Rankings: Does UFC + ESPN = Actual Sport?

Its been an eventful decade for the king of the modern MMA landscape; the Ultimate Fighting Championship. In 2011 the UFC decided to split from their longtime home, Spike TV; now known as the paramount network, and they choose to sign a lucrative seven year contract with Fox. 

The Fox deal was big news as the premier MMA organization was about to be put on a primetime stage with a major network. Then in 2013 the sport was taken by storm when a wise cracking irishman broke into the UFC with a TKO win on the undercard of Mousasi vs Latifi. 

In the coming years what was once a simple concept; go out and win a few fights to earn a title shot, soon became murky. Fighters were beginning to be overlooked so that the matchmakers could book the fight that would draw more dollars, interim titles were handed out at every turn. Long lay offs for champions led to a few log jammed divisions filled with fighters battling it out on social media in hopes to get the buzz that would lead them to the heavily sought after title shot.

While this monumental transition was taking place, there were rumours flirting about a potential sale… Dane White refuted such claims, but on the eve of UFC 200 the news broke that the UFC was to be sold for a tidy sum just north of 4 billion dollars. Business went on as usual, or the new usual. Up until the Middleweight title was relinquished by, the now retired, Georges St Pierre, two belts were floating around the division. One for the top contenders to battle over, while the undisputed was contested between fighters looking to settle a score, Henderson vs Bisping, or a money generating fight GSP vs Bisping.

Who was the real champion?

The bottom line is that the UFC is a business, and they were operating in a manner to draw money, contendership could be dammed for eternity. If a fighter didn’t generate buzz, they were stuck just outside the door of a title shot. With a 4 billion purchase the new owners had no motivation to divert the course. This was the continued course that, in their eyes led to a 4 billion evaluation after all.

Which brings us to the most recent happenings in the UFC, A deal with ESPN. Shortly after this deal was announced, the UFC gave exclusive PPV rights to ESPN’s streaming service, ESPN+. In recent years the UFC have had struggles with their biggest star, Conor McGregor. Due to Conor’s ability to pull in huge PPV numbers, he had essentially hold of Thor’s hammer, and he was quick to bring it down on the UFC. Consistently holding out to earn his rightful share of the pie.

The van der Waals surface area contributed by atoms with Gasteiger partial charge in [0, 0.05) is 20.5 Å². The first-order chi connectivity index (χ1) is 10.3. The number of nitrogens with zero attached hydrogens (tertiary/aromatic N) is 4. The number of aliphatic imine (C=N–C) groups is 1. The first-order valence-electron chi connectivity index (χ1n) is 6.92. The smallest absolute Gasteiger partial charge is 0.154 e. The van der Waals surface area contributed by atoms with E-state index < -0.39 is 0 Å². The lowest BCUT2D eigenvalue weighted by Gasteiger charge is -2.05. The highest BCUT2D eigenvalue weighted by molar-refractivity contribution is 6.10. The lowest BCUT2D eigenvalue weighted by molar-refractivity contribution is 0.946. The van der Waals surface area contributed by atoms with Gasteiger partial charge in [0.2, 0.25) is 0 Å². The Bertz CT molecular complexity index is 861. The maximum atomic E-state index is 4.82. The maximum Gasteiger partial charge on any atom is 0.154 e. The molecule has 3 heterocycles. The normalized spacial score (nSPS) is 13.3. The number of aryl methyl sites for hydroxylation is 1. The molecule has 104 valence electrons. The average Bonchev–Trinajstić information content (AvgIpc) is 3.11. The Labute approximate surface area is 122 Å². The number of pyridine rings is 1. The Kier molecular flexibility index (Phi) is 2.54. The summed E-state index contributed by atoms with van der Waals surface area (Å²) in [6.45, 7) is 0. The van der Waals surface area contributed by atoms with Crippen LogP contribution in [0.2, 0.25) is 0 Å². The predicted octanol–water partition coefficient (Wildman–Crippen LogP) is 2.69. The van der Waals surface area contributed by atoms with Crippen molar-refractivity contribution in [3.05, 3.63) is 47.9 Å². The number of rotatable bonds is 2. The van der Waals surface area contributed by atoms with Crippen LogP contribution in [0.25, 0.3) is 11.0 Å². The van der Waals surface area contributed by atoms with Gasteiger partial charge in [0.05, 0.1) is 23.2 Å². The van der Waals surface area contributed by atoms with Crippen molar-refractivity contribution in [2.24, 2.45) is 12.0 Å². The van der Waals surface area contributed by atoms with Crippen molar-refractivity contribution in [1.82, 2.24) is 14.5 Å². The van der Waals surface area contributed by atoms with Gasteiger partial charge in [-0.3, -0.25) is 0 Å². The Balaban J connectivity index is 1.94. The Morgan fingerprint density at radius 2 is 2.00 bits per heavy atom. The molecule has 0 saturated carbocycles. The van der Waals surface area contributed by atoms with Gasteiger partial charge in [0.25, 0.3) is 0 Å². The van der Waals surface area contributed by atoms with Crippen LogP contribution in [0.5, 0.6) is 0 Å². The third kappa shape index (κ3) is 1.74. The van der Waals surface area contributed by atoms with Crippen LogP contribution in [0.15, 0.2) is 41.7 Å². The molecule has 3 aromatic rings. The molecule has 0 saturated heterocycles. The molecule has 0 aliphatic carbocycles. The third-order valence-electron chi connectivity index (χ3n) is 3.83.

Now with this new deal the UFC will be paid a guaranteed sum of money per show. According to Luke Thomas, that fee is liken to a show that has pulled 500k buys. This is a home run for the UFC, no longer do they need to stack a show with high end talent, and there is no longer any need for stars, while most do believe this was simply a tactic to ensure the brand would have the upper hand in all negotiations going forward, one would hope that this will lead to a return to past years of clear paths to title contention. 

In the years gone by, the UFC needed the fighters find a way to connect with the paying audience in order to sell the fight. Now with the money in hand for every fight, no matter who is on the card, rankings can, finally, mean something. This will help clear a lot of the fog that currently sits on the road to a title, it allows a fighter to just focus on fighting and not on having a twitter beef so a bunch of droning fans can seal clap while throwing bud light at their face. The belt has become a prop, a marketing tool to throw on a poster to give the fight some value, or an easy loophole to make a co-main event five rounds long. 

With that said, this move wasn’t a grand scheme to help the sport move the needle back towards sport, but it does open the door to allow titles to gain some steam. It will give the casual fan, who is the target audience, a less confusing sport to follow. Look at light weight alone, there’s two guys with belts and another one who carries a now stripped title around with him. 

I, for one, fell in love with the idea of the best fighting the best, two pit bulls that have been tearing through the division finally meeting in the middle to decide who’s the best. One can hope the UFC use this new lease to bring back some meaning to a title fight, and not have it be a prop placed upon a table.